Mumford was pleased with the support from PRG, even from across the globe. “PRG were great, they are always great,” he says. “I work with them a lot in England. I also had an absolutely brilliant crew in Australia.” He also worked closely on this production with the scenic team from PRG, as there was a large amount of set electrification. He put ETC Selador Desire D60 Vivid Luminaires within the Empire State building solely for the effect when Kong falls off said building. They also created pop-up footlights that come out of a floor grill at the front of the stage where Mumford placed Clay Paky Sharpys into the floor that shoot into a white reflective on the footlights. He can then also turn the Sharpys around to be shafts of light into the space. There is LED tape used throughout the set to and glow and resonance to some of the scenic elements as well. 

The Sound of Kong
Sound Designer Peter Hylenski and Associate Sound Designer/Production Engineer Simon Matthews worked with Shelly Lee the Australian Associate Sound Designer to give a voice to King Kong. Matthews explains, “The biggest challenge was the voice of King Kong. Nobody knew what that would be at first. It ended up being performed live. A guy named Harley Durst, every night, vocally performs him. He’s got a microphone; the microphone feeds into proprietary software. King Kong is alive.” 

‘Kong’s entrance is one of the coolest theatrical moments that I’ve seen, or certainly have been a part of,” continues Matthews. “It takes all the departments and when he lands for the first time it’s magnificently loud. He roars and you still don’t see him. You start to see his eyes and his teeth. He’s landed behind this web of lights and a fog curtain. You just see his teeth and just his eyes; then he roars and it’s amazingly loud. People around me in the house gasped. It was a guttural reaction gasp. It was incredible. Then there’s another moment in the show, where King Kong is holding Ann in that iconic, loving gesture. King Kong turns and roars; it’s palpably different. That moment, making the roar live makes it work; you couldn’t replicate that moment with a recording. You do truly forget, as a watcher, as a listener, that he’s not alive. That’s the highest testament to the guys who perform him. In the end, what the technical side has given is the tools.”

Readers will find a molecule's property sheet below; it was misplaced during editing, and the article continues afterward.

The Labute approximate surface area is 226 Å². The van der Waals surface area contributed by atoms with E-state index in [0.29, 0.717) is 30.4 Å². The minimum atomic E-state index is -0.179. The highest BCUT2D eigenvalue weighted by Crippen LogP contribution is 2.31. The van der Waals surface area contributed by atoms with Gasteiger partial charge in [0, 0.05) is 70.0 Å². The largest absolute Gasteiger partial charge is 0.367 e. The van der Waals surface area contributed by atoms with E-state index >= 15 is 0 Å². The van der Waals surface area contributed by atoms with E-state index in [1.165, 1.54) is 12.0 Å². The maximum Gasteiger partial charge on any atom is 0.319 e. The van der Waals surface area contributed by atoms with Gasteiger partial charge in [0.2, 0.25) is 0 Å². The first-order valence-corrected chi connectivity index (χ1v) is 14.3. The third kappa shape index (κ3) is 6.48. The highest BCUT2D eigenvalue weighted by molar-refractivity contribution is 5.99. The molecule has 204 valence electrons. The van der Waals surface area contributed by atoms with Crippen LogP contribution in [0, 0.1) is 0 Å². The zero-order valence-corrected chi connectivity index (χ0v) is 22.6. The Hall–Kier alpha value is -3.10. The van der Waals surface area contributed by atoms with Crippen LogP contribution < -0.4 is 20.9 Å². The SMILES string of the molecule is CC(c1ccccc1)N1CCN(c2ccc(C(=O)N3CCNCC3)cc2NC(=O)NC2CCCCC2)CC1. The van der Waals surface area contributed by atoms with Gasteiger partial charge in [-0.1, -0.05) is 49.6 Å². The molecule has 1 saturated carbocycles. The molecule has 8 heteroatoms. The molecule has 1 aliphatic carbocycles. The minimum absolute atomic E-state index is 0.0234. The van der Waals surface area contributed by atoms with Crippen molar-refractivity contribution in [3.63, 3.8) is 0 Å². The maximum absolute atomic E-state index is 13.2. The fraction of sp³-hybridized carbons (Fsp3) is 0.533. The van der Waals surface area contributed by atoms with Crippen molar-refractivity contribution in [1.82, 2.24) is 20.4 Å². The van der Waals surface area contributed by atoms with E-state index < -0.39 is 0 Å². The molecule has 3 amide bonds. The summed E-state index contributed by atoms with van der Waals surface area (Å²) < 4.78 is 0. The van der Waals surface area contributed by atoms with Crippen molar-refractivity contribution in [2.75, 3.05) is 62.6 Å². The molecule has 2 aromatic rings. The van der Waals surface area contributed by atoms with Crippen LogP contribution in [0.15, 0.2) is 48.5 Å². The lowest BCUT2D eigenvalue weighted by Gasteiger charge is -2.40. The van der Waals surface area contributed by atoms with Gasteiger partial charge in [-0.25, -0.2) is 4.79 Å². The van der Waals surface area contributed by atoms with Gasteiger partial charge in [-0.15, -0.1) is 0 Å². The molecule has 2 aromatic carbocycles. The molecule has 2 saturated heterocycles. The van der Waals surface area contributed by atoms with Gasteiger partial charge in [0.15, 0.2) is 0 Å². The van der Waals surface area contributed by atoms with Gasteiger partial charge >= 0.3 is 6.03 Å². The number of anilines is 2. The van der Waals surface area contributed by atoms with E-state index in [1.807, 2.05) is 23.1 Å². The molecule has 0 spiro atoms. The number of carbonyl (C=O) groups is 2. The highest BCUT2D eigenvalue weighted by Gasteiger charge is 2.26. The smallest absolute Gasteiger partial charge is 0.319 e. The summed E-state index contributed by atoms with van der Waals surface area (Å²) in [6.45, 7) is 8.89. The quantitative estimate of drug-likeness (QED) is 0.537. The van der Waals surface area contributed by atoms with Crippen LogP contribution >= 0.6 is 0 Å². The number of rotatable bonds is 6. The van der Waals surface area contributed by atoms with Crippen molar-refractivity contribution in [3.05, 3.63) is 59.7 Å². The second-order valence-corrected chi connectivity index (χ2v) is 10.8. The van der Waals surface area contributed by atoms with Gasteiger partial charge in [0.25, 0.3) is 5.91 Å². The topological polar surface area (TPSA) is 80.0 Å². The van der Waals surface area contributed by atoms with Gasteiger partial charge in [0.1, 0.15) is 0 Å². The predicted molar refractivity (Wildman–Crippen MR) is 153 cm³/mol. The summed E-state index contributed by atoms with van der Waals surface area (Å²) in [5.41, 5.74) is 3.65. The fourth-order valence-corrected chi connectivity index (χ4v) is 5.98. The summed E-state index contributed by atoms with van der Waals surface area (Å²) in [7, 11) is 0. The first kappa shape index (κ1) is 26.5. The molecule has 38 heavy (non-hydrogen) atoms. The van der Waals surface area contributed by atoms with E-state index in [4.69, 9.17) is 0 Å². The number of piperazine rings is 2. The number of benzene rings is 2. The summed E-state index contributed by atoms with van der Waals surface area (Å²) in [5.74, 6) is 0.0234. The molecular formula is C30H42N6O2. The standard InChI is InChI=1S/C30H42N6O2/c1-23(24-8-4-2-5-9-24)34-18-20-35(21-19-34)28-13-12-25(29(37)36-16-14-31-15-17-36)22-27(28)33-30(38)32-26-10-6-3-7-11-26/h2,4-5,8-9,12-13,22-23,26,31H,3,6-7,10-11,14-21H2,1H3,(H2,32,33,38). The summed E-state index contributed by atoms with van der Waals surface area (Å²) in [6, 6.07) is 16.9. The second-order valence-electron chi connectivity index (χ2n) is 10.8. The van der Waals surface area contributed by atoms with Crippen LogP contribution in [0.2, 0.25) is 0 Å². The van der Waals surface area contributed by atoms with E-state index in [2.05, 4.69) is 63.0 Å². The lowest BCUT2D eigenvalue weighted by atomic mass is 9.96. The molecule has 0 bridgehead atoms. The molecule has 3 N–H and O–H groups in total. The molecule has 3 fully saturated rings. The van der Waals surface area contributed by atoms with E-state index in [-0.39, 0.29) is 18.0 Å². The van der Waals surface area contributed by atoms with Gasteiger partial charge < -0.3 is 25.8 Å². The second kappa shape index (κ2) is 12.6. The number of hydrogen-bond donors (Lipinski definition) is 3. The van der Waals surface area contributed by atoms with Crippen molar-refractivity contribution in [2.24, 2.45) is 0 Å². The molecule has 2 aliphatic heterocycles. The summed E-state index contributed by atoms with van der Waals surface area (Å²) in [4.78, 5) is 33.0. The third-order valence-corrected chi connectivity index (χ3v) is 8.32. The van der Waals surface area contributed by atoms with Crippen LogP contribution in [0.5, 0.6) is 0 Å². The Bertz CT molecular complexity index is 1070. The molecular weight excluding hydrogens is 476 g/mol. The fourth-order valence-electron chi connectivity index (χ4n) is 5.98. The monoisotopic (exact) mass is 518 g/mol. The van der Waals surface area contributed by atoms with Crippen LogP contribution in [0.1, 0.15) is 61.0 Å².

Mostly a Meyer rig with a d&b surround system of M’elodie arrays. “One of the notable things about the system is that we have arrays of subwoofers that are 20’ tall on proscenium left and right,” describes Matthews. “We have 700HPs. We have four of the new 1100LS across the floor in front. There’s a total of 14 dual 18s or 28 subwoofer drivers. When King Kong puts his fist on the ground, you feel it. We have a sound effects operator to take visual cues—‘boom, boom’ that’s 50% of the sound. Without that you’re watching Kong and you think that while he’s really amazing; but he’s not alive unless he makes some sort of sounds. Those sounds need to interact with his environment and with his voice.” 

Matthews feels it is a fairly straightforward sound system. “It is mixed on a Studer Vista 5. It goes through the D-Mitri system. The heart of the system is this mix engine I/O. The Studer goes through that. We also have the sound effects operator that’s using a QLab setup. It’s actually being triggered over Show Control by D-Mitri. The D-Mitri is the master cue list. We run five separate cue lists during the show. The Studer has a range of channels on its own cue list that it exists inside of. Sound Effects has its own cue trigger list; we’ve got the King Kong turbocharge list; and then we have the voice modulation key list. D-Mitri sends the MIDI Show Control out to the lighting and video departments. There’s really nothing else that’s still suited to be that level of show control unless you go to a dedicated show control platform. Even then the flexibility is already in the D-Mitri; you don’t have to build modules or timelines. You just operate it. There are two outputs that come from our audio matrix that go to the video system so they can use whatever sound effect or Kong’s voice to modulate the video that’s being played. That’s another realtime experience.” 

The audio package was provided by PRG out of the United States and shipped to Australia. The system was put together as a normal Broadway show would and then put into sea containers for a high seas journey of about 45 days. “PRG was very supportive. If somebody says ‘hey we want you to go do a show in Australia and the shop is in New York,’ which by the way is 10,400 miles away, I would choose PRG.’ We went in anticipating that there would be problems but we really didn’t have any.”